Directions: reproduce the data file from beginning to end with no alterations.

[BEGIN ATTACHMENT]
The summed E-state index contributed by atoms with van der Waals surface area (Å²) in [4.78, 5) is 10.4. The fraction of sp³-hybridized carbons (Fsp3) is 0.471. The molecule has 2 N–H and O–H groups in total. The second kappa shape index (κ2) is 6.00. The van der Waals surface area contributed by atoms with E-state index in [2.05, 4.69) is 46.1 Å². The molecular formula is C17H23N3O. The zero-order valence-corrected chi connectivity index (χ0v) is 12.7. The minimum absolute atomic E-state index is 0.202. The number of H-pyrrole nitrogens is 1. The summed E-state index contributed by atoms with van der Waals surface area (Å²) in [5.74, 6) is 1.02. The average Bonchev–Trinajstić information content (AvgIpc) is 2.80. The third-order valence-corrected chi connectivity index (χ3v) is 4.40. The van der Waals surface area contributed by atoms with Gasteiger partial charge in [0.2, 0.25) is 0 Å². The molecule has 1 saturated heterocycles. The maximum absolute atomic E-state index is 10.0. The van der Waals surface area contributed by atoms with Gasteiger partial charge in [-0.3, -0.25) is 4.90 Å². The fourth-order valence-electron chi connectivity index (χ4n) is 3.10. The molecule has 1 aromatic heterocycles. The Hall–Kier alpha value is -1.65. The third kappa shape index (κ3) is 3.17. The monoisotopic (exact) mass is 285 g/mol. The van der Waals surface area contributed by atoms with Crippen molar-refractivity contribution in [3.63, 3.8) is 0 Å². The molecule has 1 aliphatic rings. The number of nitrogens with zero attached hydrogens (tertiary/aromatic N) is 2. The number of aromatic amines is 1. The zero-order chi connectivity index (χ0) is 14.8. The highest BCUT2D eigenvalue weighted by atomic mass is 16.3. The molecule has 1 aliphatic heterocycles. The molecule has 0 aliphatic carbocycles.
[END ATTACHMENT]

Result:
The summed E-state index contributed by atoms with van der Waals surface area (Å²) in [4.78, 5) is 10.4. The fraction of sp³-hybridized carbons (Fsp3) is 0.471. The molecule has 2 N–H and O–H groups in total. The second kappa shape index (κ2) is 6.00. The van der Waals surface area contributed by atoms with E-state index in [2.05, 4.69) is 46.1 Å². The molecular formula is C17H23N3O. The zero-order valence-corrected chi connectivity index (χ0v) is 12.7. The minimum absolute atomic E-state index is 0.202. The number of H-pyrrole nitrogens is 1. The summed E-state index contributed by atoms with van der Waals surface area (Å²) in [5.74, 6) is 1.02. The average Bonchev–Trinajstić information content (AvgIpc) is 2.80. The third-order valence-corrected chi connectivity index (χ3v) is 4.40. The van der Waals surface area contributed by atoms with Gasteiger partial charge in [0.2, 0.25) is 0 Å². The molecule has 1 saturated heterocycles. The maximum absolute atomic E-state index is 10.0. The van der Waals surface area contributed by atoms with Gasteiger partial charge in [-0.3, -0.25) is 4.90 Å². The fourth-order valence-electron chi connectivity index (χ4n) is 3.10. The molecule has 1 aromatic heterocycles. The Hall–Kier alpha value is -1.65. The third kappa shape index (κ3) is 3.17. The monoisotopic (exact) mass is 285 g/mol. The van der Waals surface area contributed by atoms with Crippen molar-refractivity contribution in [3.63, 3.8) is 0 Å². The molecule has 1 aliphatic rings. The number of nitrogens with zero attached hydrogens (tertiary/aromatic N) is 2. The number of aromatic amines is 1. The zero-order chi connectivity index (χ0) is 14.8. The highest BCUT2D eigenvalue weighted by atomic mass is 16.3. The molecule has 1 aliphatic heterocycles. The molecule has 0 aliphatic carbocycles.